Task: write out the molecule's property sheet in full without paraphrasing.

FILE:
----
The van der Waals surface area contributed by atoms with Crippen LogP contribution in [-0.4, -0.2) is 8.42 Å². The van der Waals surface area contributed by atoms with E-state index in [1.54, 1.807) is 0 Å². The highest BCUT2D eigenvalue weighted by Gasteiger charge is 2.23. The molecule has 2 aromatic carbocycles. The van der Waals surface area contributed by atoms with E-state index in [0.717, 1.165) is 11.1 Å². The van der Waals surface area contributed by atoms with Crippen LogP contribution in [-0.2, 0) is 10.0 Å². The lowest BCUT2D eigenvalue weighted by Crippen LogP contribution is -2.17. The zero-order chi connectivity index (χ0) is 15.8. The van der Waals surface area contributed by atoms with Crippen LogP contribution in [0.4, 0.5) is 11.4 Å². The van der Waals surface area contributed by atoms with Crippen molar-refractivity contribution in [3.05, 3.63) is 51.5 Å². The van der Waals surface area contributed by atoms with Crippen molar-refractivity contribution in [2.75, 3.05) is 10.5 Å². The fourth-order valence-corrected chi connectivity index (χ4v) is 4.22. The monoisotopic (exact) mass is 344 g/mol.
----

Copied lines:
The van der Waals surface area contributed by atoms with Crippen LogP contribution in [-0.4, -0.2) is 8.42 Å². The van der Waals surface area contributed by atoms with E-state index in [1.54, 1.807) is 0 Å². The highest BCUT2D eigenvalue weighted by Gasteiger charge is 2.23. The molecule has 2 aromatic carbocycles. The van der Waals surface area contributed by atoms with E-state index in [0.717, 1.165) is 11.1 Å². The van der Waals surface area contributed by atoms with Crippen LogP contribution in [-0.2, 0) is 10.0 Å². The lowest BCUT2D eigenvalue weighted by Crippen LogP contribution is -2.17. The zero-order chi connectivity index (χ0) is 15.8. The van der Waals surface area contributed by atoms with Crippen LogP contribution in [0.4, 0.5) is 11.4 Å². The van der Waals surface area contributed by atoms with Crippen molar-refractivity contribution in [3.05, 3.63) is 51.5 Å². The van der Waals surface area contributed by atoms with Crippen molar-refractivity contribution in [2.75, 3.05) is 10.5 Å². The fourth-order valence-corrected chi connectivity index (χ4v) is 4.22. The monoisotopic (exact) mass is 344 g/mol.